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2. Screening of projects, preliminary assessment of environmental impact and other regulatory options

2.1 Screening of the project
2.2 Preliminary assessment of environmental impact
2.3 Design revision and phased environmental analysis

The procedure suggested by the present Guidelines for assessing, and eventually controlling, environmental impacts is one of stop-wise progression in formality and complexity. As foreseen, the progression from one step to the next, if any, is determined by the relative severity or importance of the impacts predicted at each step. In general, the intent of the procedure is to keep the means for assessing or controlling environmental impacts as simple and informal as possible. Resort to formal and complex stops should be dictated only be compelling circumstances.

The steps foreseen include (a) Screening of the Project; (b) Preliminary Assessment of Environmental Impact; (c) Design Revision and Phased Environmental Analysis; and (d) Detailed, or Formal, Environmental Impact Assessment. Detailed Assessment is described separately in Chapter 3.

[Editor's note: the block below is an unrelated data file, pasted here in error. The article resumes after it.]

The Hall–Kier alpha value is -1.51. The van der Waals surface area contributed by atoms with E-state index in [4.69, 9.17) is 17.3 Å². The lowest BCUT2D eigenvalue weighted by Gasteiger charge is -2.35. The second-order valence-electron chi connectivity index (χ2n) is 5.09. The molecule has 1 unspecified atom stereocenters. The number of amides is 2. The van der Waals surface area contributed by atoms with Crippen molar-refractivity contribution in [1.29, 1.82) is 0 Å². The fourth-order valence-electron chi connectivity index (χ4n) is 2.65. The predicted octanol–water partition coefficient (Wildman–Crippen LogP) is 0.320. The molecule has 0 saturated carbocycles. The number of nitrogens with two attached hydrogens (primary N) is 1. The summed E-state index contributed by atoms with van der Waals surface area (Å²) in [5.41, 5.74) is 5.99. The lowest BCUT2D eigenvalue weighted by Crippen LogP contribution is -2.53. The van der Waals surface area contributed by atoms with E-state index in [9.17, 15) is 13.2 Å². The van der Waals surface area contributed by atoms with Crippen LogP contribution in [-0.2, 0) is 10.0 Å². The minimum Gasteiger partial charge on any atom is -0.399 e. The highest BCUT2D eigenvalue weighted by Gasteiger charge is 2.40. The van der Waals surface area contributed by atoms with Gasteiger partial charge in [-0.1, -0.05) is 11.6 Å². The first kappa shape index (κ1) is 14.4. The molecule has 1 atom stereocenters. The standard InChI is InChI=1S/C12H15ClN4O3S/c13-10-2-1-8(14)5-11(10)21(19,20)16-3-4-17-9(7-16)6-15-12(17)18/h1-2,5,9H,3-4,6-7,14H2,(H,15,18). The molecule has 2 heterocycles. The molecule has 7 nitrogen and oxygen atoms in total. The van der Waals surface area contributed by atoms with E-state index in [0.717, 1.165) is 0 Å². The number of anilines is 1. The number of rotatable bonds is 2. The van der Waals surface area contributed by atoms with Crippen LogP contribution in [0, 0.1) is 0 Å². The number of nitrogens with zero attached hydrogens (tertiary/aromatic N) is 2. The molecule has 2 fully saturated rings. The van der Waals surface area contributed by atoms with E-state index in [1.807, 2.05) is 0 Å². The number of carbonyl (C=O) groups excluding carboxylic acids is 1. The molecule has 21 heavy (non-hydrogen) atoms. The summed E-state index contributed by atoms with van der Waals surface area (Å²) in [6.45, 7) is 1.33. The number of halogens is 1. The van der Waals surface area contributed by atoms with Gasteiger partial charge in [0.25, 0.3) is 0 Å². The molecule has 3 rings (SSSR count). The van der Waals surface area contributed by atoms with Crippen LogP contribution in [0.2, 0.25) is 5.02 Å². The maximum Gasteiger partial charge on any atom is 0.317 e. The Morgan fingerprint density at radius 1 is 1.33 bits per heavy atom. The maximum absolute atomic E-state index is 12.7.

2.1 Screening of the project

At the time a forestry project is first defined? the first - and in some case, the last - step proposed for assessing environmental impact is a screening of the project from an environmental point of view.

This screening would normally consist of a meeting between planner(s) of the forestry project and relevant government officials (environmental protection, natural resources, public health, social affairs, etc.). At this meeting, the likely biophysical and socio-economic impacts of the project would be discussed and further regulatory steps, if any, would be decided. Depending on the circumstances, the meeting could be attended by independent experts, for example, wildlife experts from a university or research centre if the forestry project happens to be in or near a particularly sensitive wildlife area.